It is possible to use mature rootstock because it will stay established in the pot for a longer time. If the lower part of the Scion is turning brown, it may have spoiled and should be checked again. If the lower part of the scion is brown, it can be grafted by slicing the lower, very thin layer, putting it back, and repeating the grafting technique. In such case, you can return it to the owner.

    Let’s look at how to graft a moon cactus now:

    How to Graft Moon cactus

    How to Graft Moon cactus

  • You must first purchase a Moon Cactus (Gymnocalycium mihanovichii). You can choose from a variety of colors, including red, orange, and yellow. Additionally, you need a robust, healthy, and green base rootstock. I’m using Hylocereus trigonus as mine.
  • Now clean the sharp knife for grafting with rubbing alcohol. By essentially disinfecting the blade, bacteria and viruses are eliminated.
  • Trim the margins of your green cactus downward and cut the top (10–20%) of your hylocereus.
  • Once the top has been cut, you will see a ring, circle, or tube. This is known as xylem going inwards and phloem going outwards. These two are found in the vascular cambium, a type of growth tissue found in stems and roots. In this tissue, new xylem is created.
  • Matching this ring’s shape to the moon cactus slice ring is the next thing you need to do. You must be very careful here since it could either make your plant or kill the moon cactus.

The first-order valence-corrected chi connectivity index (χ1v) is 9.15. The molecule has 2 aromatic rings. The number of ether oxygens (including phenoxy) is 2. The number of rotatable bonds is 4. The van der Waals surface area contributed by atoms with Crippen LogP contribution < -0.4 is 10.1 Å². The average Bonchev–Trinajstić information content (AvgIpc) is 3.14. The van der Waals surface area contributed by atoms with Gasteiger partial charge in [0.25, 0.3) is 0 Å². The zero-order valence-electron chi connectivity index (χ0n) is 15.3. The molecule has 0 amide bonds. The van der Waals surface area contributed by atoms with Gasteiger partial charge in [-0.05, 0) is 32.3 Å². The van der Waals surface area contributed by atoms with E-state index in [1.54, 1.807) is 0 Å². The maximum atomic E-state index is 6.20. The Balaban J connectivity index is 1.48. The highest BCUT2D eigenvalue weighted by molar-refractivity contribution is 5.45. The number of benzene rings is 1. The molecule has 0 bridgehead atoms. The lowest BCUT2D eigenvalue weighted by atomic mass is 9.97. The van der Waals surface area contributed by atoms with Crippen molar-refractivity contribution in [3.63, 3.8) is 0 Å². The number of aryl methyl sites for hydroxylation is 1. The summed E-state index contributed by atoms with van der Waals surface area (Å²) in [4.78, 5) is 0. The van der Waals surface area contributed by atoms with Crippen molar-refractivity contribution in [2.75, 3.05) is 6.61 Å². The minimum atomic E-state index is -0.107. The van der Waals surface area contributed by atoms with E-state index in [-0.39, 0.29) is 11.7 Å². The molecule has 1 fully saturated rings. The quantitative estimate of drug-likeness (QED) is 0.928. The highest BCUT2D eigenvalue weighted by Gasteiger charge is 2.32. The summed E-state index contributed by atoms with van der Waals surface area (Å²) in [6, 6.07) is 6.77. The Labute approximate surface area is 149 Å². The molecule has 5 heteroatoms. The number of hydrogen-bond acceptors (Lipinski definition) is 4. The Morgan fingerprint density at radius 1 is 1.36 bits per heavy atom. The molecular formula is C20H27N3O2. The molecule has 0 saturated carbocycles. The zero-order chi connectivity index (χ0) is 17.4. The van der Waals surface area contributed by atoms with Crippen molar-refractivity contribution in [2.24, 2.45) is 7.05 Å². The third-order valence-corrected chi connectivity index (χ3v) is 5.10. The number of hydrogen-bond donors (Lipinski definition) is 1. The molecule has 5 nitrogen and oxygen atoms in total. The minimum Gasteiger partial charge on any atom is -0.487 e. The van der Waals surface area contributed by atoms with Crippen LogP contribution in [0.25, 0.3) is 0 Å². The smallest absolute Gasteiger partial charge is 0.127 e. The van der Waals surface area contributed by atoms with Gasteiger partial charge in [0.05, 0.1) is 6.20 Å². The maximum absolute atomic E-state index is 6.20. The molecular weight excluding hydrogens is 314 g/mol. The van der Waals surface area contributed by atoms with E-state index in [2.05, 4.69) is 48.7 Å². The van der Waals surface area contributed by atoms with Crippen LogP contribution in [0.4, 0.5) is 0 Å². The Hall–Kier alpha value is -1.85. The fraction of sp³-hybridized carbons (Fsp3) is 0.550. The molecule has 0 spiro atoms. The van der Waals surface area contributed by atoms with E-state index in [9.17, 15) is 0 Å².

• Even with only a section of the ring linked, it will continue develop, although more slowly. Slicing also plays a part in this situation since if it is cut neatly and fits perfectly, there will be no problems.
  • The G. mihanovichii should likewise have those rings at the center; you must match them with the rootstock ring. Repeat the process with it.
  • The two cacti must now be joined together and made to stick using rubber bands. placing them all the way around the container, from top to bottom. To prevent it from shifting, make sure it is tightly fastened. You must follow the instructions in the picture I’ve provided below. I’ll also provide a detailed video on how to accomplish this rubber band thing.
  • After growing for 14 to 21 days, the rubber band can be removed because it was firmly attached. Remove the bands very gently to avoid damaging the plant.
  • Don’t give up if you try again after failing.
  • These days, you can purchase this cactus online from a variety of sources. If you’re interested, the link is below.

    suggested links

    Amazon sells Moon Cactus.

    Purchase on ETSY

    I appreciate you reading.